The Forgotten Symbol
Baquit Quelinguan Mu Cu?
In line with the recent months the most talked about event around the city is the celebration of Caragan Festival. The festival that showcases Mabalacat’s rich culture and heritage.
It is often mentioned the origin of the city’s name. That during the old times the city is abundant of Balacat Trees. Which when it relates to the city’s current name meaning “Full of Balacat”. But how come how a days is seldom to see Balacat Trees?
Mabalacat City was named after the balacat tree, a fourth class of timber, since the place is a forest full of these trees. It has a total land area of 83.18 square kilometres (Punto, 2009).
The first settlers of Mabalacat are the negritos led by a chieftain named Caragan who later married Laurena Tolentino, the first cabeza de barangay.
Eventually, the negritos where driven back to the mountains by the lowlanders who hunt the area. Before 1712 Mabalacat is a barrio of Bambang, now Bamban Tarlac and became a town in 1792. In July 1966 Mabalacat was converted to a municipality and finally became a city on July 21, 2012 (“Mabalacat City: Official website”, n.d.)
Balacat tree is a large tree that grows to 30m and 100cm in diameter with a long cylindrical trunk. Anas et,al. (2009), affirmed in their study that these trees has an antimicrobial properties. Balacat trees are important not only because of its medicinal purposes but it’s because these trees are the symbol of Mabalacat City.
However, balacat trees are rarely seen due to logging, shifting cultivation and building of infrastructures (Red List, 2018). Balacat trees population are depleting because of the continuous expansion of roads, buildings etc. which requires these trees to be cut down. Peña, (2015) stated in his article that some balacat trees are marked for cutting since it’s standing in the way of the ongoing expansion of Mabiga SCTEX-NLEX access road wherein an additional lane and tool booth are being constructed.
According to the National List of threatened Philippine plants and their categories, Balacat trees are considered as threatened species wherein if people of Mabalacat City won’t protect the symbol of the city it’s possible that someday the tree would extinct. This study aims to provide the sufficient information and reasons for decreasing number of Balacat in trees in Mabalacat City.
This study will reveal the cultural relationship of Balacat Trees to MABALAQUEÑOS. The issues covered in this study were:
1. What is the dying significance of Balacat Trees to Mabalacat?
2. How the disappearance of this tree is can affect the citizens of the city it's named after?
3. What would be the possible effect of the total disappearance of Balacat Trees?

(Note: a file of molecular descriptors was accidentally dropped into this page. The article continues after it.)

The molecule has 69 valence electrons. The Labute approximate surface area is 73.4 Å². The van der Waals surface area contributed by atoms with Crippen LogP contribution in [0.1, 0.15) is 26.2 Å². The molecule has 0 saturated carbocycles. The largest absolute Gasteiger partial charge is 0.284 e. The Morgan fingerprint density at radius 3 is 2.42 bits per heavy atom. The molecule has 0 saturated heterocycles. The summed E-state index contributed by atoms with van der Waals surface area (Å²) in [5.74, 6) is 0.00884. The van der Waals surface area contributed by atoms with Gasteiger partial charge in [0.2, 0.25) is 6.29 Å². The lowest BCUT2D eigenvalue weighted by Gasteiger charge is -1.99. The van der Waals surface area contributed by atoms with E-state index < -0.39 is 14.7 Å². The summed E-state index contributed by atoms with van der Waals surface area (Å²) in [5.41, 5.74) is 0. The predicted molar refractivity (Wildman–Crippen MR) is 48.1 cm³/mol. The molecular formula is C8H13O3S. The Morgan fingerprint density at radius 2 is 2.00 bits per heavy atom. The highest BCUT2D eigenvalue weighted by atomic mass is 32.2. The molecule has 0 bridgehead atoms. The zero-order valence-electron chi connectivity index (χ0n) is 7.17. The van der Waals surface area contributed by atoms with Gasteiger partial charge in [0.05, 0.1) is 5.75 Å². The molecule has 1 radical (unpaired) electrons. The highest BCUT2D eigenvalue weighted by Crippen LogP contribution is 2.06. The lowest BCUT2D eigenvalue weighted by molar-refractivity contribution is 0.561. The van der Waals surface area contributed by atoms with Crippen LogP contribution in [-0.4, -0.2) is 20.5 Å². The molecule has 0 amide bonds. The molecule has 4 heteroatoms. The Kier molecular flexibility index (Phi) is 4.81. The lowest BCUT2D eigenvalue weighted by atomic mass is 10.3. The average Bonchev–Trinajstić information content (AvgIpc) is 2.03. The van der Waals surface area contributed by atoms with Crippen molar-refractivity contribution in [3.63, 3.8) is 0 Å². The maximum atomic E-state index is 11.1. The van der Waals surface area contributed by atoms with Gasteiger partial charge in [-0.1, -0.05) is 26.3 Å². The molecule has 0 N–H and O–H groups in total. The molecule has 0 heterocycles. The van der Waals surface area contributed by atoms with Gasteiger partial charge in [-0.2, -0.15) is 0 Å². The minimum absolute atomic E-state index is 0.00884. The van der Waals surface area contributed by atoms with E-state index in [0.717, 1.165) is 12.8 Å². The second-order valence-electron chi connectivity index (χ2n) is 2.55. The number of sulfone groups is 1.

Chapter I. Mabalacat
Before the colonization of the Spaniards, Mabalacat was a barrio (barangay) of Bambang (Bamban, Tarlac) in the year 1712. Formerly, there was no official record on the foundation of the town. But according to stories handed down by generation to generation, the first settlers in Mabalacat were Negritos led by Caragan. Negritos were usually known as “aetas” or “balugas”. Differentiating aeta to baluga, aetas are dark-skinned people, short in height approximately 1.35-1.5 meters, has curled hair and snub nose with a big black eye (Headland,1993). However, balugas are mainly known as hybrid means to say “brakish, half-salt, and half fresh” (Garvan, 1964).
Caragan married Lareana Tolentino and adopted her family name. Lareana Tolentino was the first “cabeza de barangay” of Mabalacat equivalently to barangay captain. Eventually, the Negritos were finally driven back to nearby mountains and hills by the lowlanders who frequented the place to hunt wild animals and fowls.
In 1792, Mabalacat became a town named from indigenous Negrito word Mabalacat meaning “forest of balacats” which means many balacat trees. (Navales,2016).
Mabalacat became a first class municipality in July 1996. In Marcos Village, a barangay part of Mabalacat was inhabited by Negritos who lived in Bungalow houses and speak broken English. (Donesa, 2017).
The land area of Mabalacat has of 83.18 square kilometres (32.12 sq mi). The soil is charcoal black and shiny, a sign of fertility, and is suitable for growing rice, sugarcane and other rootcrops for planting. Suchlike to Angeles and San Fernando and the towns or municipalities of Porac, Bacolor, Santa Rita, Mexico, Magalang and Arayat, this city never gets inundated by floods from heavy rains and typhoons because it is situated on an elevated, well-drained plain known as the "Upper Pampanga" (Punto, 2009).
Year 1853, Mabalacat had a population of 2,611 and four barangays, namely, Babangdapu, Duquit, Malabni, and Paglimbunan. Which among them only barangay Duquit is the only barangay currently existing.
Latterly, 1903 its population increased to 7,049 and already had 19 barangays. These were Bical, Bundagul, Dapdap, Dau, Dolores, Iba, Mabiga, Mamatitang, Mangalit, Matas, Mawaque, Paralayunan, Poblacion, Quitangil, San Joaquin, Santa Ines, Santa Maria, Sapang Balen, and Sapang Biabas.